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Microsoft Security

Are Viruses Making a Comeback?

  • Tim Rains

In the six or seven years that we have been publishing the Microsoft Security Intelligence Report (SIR) I have seen many trends emerge over time.  The threat landscape is constantly changing as attackers try to find methods that will help them compromise the systems they target.  For several years viruses (file infectors) seemed to be out of favor with attackers as they used other categories of threats to attack systems. 

Viruses simply didn’t support the profit motive many attackers had in the same way that Trojan Downloaders and Droppers, Miscellaneous Trojans, and Password Stealers and Monitoring Tools all did.  Viruses are threats designed in an era before ubiquitous Internet connectivity made it easier for Worms to successfully self-propagate.  Worms like SQL Slammer and Blaster spread around the world in minutes.  This would likely take an old fashioned file-infector much, much longer to accomplish, limiting their ability to infect large numbers of systems quickly.  Additionally, Viruses tend to be relatively “noisy” threats as they typically try to infect large numbers of files (.exe, .dll, .scr) on the systems they compromise.  This characteristic can make them easier to detect than other more blended threats.

Subsequently, I have rarely seen the Virus threat category found on more than 5 percent of systems with detections globally.  There have been regional exceptions like Korea, Russia, and Brazil, where I have seen relative Virus levels reach between 10 and 15 percent.  But more recently I have noticed that Viruses seem to be making a comeback.  As seen in Figure 1, the relative prevalence of Viruses has been trending up.  The prevalence worldwide for the Virus threat category was 7.8 percent in the fourth quarter of 2012 (4Q12).

Figure 1: Detections by threat category, 3Q11–4Q12, by percentage of all computers reporting detections, note: totals for each time period may exceed 100 percent because some computers report more than one category of threat in each time period

Locations with high levels of Viruses included Pakistan (Viruses found on 44% of systems with detections), Indonesia (40%), Ethiopia (40%), Bangladesh (38%), Somalia (37%), Egypt (36%), and Afghanistan (35%).  Looking at this list of locations it seems that most of these places don’t have the same levels of Internet connectivity/bandwidth that locations in North America and Europe have. Based on analysis published in Special Edition Microsoft Security Intelligence Report: Linking Cybersecurity Policy and Performance, we saw a -0.6 correlation between broadband penetration and regional malware infection rates.  Looking at 2011 broadband subscriptions rates (broadband subscriptions per 100 inhabitants) using data from the International Telecommunication Union, we can see relatively low broadband penetration rates in locations with relatively high levels of Viruses: Bangladesh (0.31), Ethiopia (0.01), Egypt (2.21), and Indonesia (1.13%).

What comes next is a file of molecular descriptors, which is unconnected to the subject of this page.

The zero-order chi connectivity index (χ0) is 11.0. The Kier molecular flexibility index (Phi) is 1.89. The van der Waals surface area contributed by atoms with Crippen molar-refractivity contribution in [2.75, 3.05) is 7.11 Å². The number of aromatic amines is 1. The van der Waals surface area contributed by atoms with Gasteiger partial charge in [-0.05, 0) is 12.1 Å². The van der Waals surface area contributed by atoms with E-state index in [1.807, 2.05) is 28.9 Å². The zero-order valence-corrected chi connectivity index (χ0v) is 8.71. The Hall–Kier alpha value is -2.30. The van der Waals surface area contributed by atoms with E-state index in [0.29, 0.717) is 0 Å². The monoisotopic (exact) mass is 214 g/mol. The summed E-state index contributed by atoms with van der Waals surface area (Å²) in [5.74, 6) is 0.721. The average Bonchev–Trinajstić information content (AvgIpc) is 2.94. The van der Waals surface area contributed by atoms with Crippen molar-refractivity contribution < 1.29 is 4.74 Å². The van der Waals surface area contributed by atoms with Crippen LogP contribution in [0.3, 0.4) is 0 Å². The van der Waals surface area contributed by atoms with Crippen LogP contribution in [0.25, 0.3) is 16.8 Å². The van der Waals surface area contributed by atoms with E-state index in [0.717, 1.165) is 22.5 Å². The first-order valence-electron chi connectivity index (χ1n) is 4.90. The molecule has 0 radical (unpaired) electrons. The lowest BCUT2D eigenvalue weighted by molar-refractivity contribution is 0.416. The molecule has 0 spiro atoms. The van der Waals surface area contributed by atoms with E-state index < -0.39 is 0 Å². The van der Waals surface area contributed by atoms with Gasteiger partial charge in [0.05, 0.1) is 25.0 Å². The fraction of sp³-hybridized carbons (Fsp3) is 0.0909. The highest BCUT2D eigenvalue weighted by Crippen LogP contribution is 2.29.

Although we don’t have complete data for all the aforementioned locations, we can see that 30 percent to 40 percent of computers in some of these locations do not have up-to-date real-time anti-virus software installed, compared to the worldwide average of 24 percent.  These insights might help explain why Viruses are relatively prevalent in these locations compared to other places.

The most prevalent virus detected by Microsoft globally is Win32/Sality, as seen in Figure 2.  In 2012 Microsoft detected Sality on 8,204,434 computers worldwide.  Sality is a family of polymorphic file infectors that target executable files with the extensions .scr or .exe, and may execute a damaging payload that deletes files with certain extensions and terminates security-related processes and services.  The ability to exploit vulnerability CVE-2010-2568 on systems that don’t have MS10-046 installed on them, was added to Sality by its author(s).  This is one of the vulnerabilities that the Stuxnet worm used.

Sality is one of the top five detections on Windows XP, as seen in Figure 3.  Sality hasn’t been as successful on newer versions of Windows.

Figure 2 (left): ; Figure 3 (right): The malware and potentially unwanted software families most commonly detected by Microsoft antimalware solutions in 4Q12, and how they ranked in prevalence on different platforms, as published in the Microsoft Security Intelligence Report Volume 14


Sality’s success proves that file infectors can be still be successful.  Unlike viruses from yesteryear, attackers today are trying to steal information, sometimes by turning on computers’ microphones and cameras.  

The good news is that Viruses are relatively easy to defend against.

  1. Know thy enemy: to learn more about Sality, check out the Microsoft Malware Protection Center’s blog on this threat:
  2. Keep all the software on your system up-to-date with the latest security updates.  Run newer software wherever possible.
  3. Run up-to-date real-time anti-virus from a vendor you know and trust.
  4. Avoid transferring data via removable media like USB drives unless you have to.

Tim Rains
Trustworthy Computing